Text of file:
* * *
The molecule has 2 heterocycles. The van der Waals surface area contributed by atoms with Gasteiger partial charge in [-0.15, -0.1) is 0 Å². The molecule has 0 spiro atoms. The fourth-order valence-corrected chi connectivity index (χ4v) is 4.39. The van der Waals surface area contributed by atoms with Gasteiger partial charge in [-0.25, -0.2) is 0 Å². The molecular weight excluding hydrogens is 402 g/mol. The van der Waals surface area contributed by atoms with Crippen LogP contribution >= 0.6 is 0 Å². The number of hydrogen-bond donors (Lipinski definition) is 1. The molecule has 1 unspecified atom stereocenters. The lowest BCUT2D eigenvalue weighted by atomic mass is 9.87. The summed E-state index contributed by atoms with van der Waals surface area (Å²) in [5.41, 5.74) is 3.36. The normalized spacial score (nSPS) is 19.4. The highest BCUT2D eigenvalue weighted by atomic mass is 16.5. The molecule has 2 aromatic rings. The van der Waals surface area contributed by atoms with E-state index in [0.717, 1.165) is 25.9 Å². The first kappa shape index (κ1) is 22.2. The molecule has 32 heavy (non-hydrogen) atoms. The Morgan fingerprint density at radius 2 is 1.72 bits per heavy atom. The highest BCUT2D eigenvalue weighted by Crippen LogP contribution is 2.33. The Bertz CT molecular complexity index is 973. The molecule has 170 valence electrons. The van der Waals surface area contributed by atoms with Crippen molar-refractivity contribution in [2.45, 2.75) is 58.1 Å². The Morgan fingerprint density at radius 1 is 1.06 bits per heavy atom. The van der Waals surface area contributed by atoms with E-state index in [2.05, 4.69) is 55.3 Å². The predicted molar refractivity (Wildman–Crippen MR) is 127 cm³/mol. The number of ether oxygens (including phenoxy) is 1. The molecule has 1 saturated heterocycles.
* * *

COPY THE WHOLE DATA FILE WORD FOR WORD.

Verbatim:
The molecule has 2 heterocycles. The van der Waals surface area contributed by atoms with Gasteiger partial charge in [-0.15, -0.1) is 0 Å². The molecule has 0 spiro atoms. The fourth-order valence-corrected chi connectivity index (χ4v) is 4.39. The van der Waals surface area contributed by atoms with Gasteiger partial charge in [-0.25, -0.2) is 0 Å². The molecular weight excluding hydrogens is 402 g/mol. The van der Waals surface area contributed by atoms with Crippen LogP contribution >= 0.6 is 0 Å². The number of hydrogen-bond donors (Lipinski definition) is 1. The molecule has 1 unspecified atom stereocenters. The lowest BCUT2D eigenvalue weighted by atomic mass is 9.87. The summed E-state index contributed by atoms with van der Waals surface area (Å²) in [5.41, 5.74) is 3.36. The normalized spacial score (nSPS) is 19.4. The highest BCUT2D eigenvalue weighted by atomic mass is 16.5. The molecule has 2 aromatic rings. The van der Waals surface area contributed by atoms with E-state index in [0.717, 1.165) is 25.9 Å². The first kappa shape index (κ1) is 22.2. The molecule has 32 heavy (non-hydrogen) atoms. The Morgan fingerprint density at radius 2 is 1.72 bits per heavy atom. The highest BCUT2D eigenvalue weighted by Crippen LogP contribution is 2.33. The Bertz CT molecular complexity index is 973. The molecule has 170 valence electrons. The van der Waals surface area contributed by atoms with Crippen molar-refractivity contribution in [2.45, 2.75) is 58.1 Å². The Morgan fingerprint density at radius 1 is 1.06 bits per heavy atom. The van der Waals surface area contributed by atoms with E-state index in [2.05, 4.69) is 55.3 Å². The predicted molar refractivity (Wildman–Crippen MR) is 127 cm³/mol. The number of ether oxygens (including phenoxy) is 1. The molecule has 1 saturated heterocycles.